Live pig market: Formation of New Price Level Trend
The increase of the live pig price in Dong Nai has been lasting for about 2 months, with prices fluctuating between VND 59.000 and 61.000 per kilogram. This price level is higher than before, bringing profits to farmers after a period of losses. The expectation is that the live pig market will continue to rise due to better consumption demand and reduced supply.
Profit for pig farmers
The price of live pig after the 2023 Lunar New Year caused difficulties for farmers as it reached only around VND 40.000 per kilogram, much lower than the production cost, resulting in heavy losses. However, starting from the second quarter of 2023, the live pig price showed signs of recovery and this price increase has been intensified since the beginning of May, currently surpassing the VND60.000 per kilogram mark. This is the highest price level for live pig in the past 2 years.
The main reason for the formation of this new high price level for live pig compared to the beginning of the year is the sharp decrease in supply. Traders and businesses in the livestock sector have informed that the increase in pork prices is due to the significant decrease in supply as many farmers have reduced or stopped raising pigs after a long period of losses. According to a report from the Dong Nai Province’s Department of Agriculture and Rural Development, by the end of the first quarter of 2023, the total number of pigs in the province had decreased by about 2.5 million compared to the beginning of the year.
According to the forecast of the Agency of Foreign Trade under the Ministry of Industry and Trade, starting from the second quarter of 2023, the pork price is expected to continue to rise, and the live pig market will become more active. This prediction is based on the increasing demand for food consumption as the tourism and service industry begins to recover, as well as the economic recovery of China, which may affect live pig prices in Vietnam. In the near future, pig farmers can expect higher price levels and increased pork consumption in the market.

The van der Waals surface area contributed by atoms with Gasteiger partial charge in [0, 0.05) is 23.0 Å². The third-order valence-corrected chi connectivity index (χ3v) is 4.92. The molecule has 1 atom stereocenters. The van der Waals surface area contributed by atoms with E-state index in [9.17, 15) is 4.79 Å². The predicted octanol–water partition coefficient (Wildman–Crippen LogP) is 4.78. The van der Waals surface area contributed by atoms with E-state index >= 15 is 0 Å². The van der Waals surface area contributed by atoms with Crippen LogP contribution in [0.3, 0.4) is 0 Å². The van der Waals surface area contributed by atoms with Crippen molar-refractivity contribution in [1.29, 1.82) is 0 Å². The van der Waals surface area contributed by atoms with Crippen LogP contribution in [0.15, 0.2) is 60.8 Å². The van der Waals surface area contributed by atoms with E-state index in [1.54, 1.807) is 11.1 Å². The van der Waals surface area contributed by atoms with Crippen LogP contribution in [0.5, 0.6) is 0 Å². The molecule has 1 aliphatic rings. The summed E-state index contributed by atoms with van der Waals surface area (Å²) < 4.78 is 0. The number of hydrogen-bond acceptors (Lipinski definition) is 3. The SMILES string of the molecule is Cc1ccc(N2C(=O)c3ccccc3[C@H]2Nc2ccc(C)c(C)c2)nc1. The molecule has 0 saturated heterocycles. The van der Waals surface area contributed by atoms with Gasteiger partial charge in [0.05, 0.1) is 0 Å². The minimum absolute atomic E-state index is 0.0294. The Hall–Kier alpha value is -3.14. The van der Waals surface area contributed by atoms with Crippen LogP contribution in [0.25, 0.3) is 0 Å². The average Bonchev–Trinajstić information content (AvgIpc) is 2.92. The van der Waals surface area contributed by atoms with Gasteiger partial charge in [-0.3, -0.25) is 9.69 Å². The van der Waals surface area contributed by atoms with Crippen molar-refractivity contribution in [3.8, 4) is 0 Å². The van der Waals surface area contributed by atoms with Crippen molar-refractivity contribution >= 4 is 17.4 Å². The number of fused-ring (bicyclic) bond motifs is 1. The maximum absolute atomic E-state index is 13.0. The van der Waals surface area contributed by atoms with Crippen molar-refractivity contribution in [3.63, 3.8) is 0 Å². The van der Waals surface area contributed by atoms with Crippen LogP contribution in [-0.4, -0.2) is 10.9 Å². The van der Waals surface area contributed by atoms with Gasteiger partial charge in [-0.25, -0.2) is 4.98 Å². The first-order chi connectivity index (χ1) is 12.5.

Difficulties faced by small-scale livestock farming
Although the livestock sector has started to make profits as live pig prices are higher than at the beginning of the year, small-scale farmers still feel hesitant about restocking. The livestock industry is continuing its transformation towards reducing small-scale farming and developing large-scale industrial livestock farming with integrated supply chains and competitive advantages.
Mr. Nguyen Van Trung, a pig farmer in Lo 25 Commune, Thong Nhat District, shared that with the current live pig prices offered by traders, livestock farms can make profits if there is a sufficient supply of piglets. However, his family and many other small-scale farmers have suspended or significantly reduced their herds without considering immediate restocking. The reason is that these farmers are facing financial difficulties after a long period of losses. Farmers still feel hesitant about reinvesting due to the ongoing livestock disease situation, especially African swine fever. In addition, the price of animal feed remains high, which requires careful consideration before deciding to restock.
This is also the reason why the livestock industry continues to transition towards reducing small-scale farming and focusing on the development of industrial livestock farming. According to data from the Department of Agriculture and Rural Development in the province, in previous years, small-scale farming accounted for a high proportion of the total number of livestock herds, but currently, it only accounts for about 10% of the total herds, with nearly 6,300 small-scale livestock farming households.
Mr. Nguyen Kim Doan, Vice Chairman of the Dong Nai Livestock Association, also added that after a long period of losses, most small-scale farmers have gone through a difficult period. In fact, many small-scale farmers have quit the profession because the more they raise, the more they lose. With the price of animal feed still high and many additional costs, coupled with the complex situation of African swine fever, many small-scale farmers still have no intention of reinvesting.
Source: Nhà chăn nuôi